The Finger Is Also Pressed By The Stone
Kate Hampel and Soo Shin
Binaries are useful. They provide structure, they help us say firmly, “This is this and that is that.” They simplify a world that is chaotic, obscure, and largely unchartable. Paying attention to such clean, definitive lines allows us to put on socks and shoes in the morning, to live our orderly lives.
The cost of wearing shoes, though, is not knowing the feeling of the ground under one’s feet. The heavy cost of certainty is flatness. To be positioned too definitely in pragmatic order is to miss the richly indeterminate space where “this” and “that” become question marks, pulses, flows. This gray area, where multiple gravities compete, is a conceptual staging ground for Kate Hampel and Soo Shin.
In their work, both artists suggest body as the foreground where the dynamics of power, seeing/being seen, and knowing/not-knowing is constantly challenged. These works are at home in a day-to-day world of indeterminacy. They invite the viewer to move around them to look at and consider them, and to slowly walk into the borderless landscape that they engender. The finger is also pressed by the stone is a space of ambiguity where the rough, textured surface of the ground can be truly felt.
Kate Hampel examines the aesthetics of violence, from the individual to the institutional. Her current projects draw material from geopolitical power struggles, with all their attendant implications for the gendered or othered body, as well as from sensationalized narratives. Text works, sculpture and installations speak with multiple voices and implicate the viewer through their presence in the space.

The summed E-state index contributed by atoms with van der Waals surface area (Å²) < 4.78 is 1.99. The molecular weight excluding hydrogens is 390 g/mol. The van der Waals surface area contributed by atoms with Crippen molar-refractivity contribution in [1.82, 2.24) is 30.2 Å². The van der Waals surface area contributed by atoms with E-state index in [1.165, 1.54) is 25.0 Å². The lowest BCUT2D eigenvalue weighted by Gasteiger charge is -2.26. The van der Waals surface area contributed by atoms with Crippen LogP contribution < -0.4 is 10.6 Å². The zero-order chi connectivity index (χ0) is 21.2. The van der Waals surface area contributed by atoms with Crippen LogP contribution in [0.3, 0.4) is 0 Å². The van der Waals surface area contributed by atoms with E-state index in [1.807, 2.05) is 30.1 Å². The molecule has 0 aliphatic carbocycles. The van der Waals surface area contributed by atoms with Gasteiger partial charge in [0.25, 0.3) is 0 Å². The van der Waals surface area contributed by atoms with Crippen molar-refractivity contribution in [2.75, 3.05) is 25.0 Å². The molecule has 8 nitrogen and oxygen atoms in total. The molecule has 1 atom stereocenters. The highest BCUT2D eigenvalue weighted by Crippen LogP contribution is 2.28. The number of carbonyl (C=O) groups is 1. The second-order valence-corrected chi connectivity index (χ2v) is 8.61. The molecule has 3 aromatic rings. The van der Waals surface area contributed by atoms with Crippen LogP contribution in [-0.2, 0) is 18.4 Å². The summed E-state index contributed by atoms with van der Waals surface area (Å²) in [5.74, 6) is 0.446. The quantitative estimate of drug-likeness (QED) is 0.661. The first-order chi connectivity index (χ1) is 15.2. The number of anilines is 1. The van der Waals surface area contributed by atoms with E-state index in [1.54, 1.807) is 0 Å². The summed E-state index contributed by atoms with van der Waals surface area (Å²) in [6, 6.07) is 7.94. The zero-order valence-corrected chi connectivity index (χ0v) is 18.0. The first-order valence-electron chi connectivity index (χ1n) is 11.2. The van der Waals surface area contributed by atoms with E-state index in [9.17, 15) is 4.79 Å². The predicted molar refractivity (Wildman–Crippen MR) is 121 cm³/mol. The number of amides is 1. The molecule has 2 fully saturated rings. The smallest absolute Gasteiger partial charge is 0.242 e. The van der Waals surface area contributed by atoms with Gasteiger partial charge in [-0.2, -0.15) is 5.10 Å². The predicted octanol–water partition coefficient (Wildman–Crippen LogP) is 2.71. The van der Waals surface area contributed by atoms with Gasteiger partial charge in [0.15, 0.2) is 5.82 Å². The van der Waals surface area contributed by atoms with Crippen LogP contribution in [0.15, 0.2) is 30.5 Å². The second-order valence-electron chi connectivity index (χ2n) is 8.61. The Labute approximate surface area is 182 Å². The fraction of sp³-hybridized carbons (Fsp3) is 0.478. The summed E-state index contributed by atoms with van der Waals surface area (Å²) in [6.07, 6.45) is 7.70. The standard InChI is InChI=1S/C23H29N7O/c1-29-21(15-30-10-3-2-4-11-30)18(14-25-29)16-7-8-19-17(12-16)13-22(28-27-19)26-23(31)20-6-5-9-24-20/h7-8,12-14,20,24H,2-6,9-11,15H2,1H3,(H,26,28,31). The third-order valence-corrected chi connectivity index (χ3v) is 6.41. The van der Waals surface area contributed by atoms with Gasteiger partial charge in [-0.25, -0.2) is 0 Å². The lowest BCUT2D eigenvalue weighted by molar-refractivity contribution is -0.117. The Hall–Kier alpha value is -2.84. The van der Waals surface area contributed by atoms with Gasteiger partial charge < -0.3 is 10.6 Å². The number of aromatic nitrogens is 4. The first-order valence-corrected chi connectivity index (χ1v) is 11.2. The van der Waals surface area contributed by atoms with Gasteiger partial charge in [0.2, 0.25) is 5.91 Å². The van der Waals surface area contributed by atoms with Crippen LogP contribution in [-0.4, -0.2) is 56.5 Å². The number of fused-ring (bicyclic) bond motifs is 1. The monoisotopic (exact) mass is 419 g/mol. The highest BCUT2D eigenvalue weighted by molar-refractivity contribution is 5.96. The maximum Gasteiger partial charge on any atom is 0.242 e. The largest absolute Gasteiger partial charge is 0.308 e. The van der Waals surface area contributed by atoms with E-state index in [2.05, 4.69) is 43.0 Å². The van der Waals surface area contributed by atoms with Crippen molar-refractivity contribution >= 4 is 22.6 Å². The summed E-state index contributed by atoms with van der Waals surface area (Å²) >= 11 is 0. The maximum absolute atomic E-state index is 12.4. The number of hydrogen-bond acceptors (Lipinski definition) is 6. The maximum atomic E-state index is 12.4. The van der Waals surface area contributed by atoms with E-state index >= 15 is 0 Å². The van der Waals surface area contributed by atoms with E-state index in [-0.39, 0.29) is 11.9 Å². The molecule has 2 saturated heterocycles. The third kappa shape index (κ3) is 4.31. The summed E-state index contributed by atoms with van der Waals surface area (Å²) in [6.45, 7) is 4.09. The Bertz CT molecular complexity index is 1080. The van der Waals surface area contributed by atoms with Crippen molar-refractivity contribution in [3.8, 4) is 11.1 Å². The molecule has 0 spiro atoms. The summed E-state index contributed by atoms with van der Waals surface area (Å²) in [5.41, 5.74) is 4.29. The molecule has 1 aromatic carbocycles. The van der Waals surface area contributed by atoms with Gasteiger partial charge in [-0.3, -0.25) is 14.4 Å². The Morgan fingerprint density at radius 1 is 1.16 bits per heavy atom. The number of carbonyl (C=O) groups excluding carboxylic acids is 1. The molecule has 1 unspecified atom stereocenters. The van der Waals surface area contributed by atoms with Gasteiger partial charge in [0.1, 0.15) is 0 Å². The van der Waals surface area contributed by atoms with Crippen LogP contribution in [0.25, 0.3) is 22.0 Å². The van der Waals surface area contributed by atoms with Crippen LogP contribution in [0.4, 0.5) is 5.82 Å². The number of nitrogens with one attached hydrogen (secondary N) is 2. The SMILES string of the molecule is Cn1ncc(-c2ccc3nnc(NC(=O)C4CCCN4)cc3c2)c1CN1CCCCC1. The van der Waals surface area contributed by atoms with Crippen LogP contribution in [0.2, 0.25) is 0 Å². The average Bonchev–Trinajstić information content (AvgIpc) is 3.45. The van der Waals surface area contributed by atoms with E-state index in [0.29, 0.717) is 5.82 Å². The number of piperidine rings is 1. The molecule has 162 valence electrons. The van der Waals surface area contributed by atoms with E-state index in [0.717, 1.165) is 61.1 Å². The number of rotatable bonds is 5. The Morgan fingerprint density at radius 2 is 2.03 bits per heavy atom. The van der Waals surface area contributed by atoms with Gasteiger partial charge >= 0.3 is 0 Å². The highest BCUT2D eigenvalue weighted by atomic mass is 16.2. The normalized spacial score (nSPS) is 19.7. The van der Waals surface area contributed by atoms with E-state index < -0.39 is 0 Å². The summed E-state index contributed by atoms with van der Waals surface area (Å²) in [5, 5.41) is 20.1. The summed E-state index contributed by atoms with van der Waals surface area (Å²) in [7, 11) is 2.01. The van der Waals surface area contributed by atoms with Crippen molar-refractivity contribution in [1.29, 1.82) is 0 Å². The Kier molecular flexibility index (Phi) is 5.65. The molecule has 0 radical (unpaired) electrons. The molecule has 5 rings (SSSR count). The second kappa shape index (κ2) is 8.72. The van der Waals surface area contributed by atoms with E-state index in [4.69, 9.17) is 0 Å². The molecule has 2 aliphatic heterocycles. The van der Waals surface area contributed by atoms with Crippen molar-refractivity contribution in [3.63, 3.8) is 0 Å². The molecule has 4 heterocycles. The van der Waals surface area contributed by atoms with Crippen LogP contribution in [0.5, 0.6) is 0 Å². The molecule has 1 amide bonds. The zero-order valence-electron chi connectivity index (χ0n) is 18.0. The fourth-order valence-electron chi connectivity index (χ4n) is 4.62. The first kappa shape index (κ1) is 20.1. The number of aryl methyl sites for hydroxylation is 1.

Soo Shin (b.1981, based in Chicago) investigates the psychological experience of uncertainty and vulnerability in our search for certainty and translates these into bodily experiences. In her work, the idea of uncertainty has been emphasized as a potential space for new understanding and acuity. Her work provides physical space for the body and is presented as physical conditions for viewers. By suggesting work as a mixture of internal and physical experiences, she explores body as an abstract agency where objectivity and subjectivity is inseparable.
The viewer’s own physicality has a presence in the show, reflected in textures and activated by scale. These gestures are deliberate on both artists’ parts—for Hampel, as an examination and undermining of contemporary understandings of the gendered body, while for Shin the body serves as a locus for internalized struggle.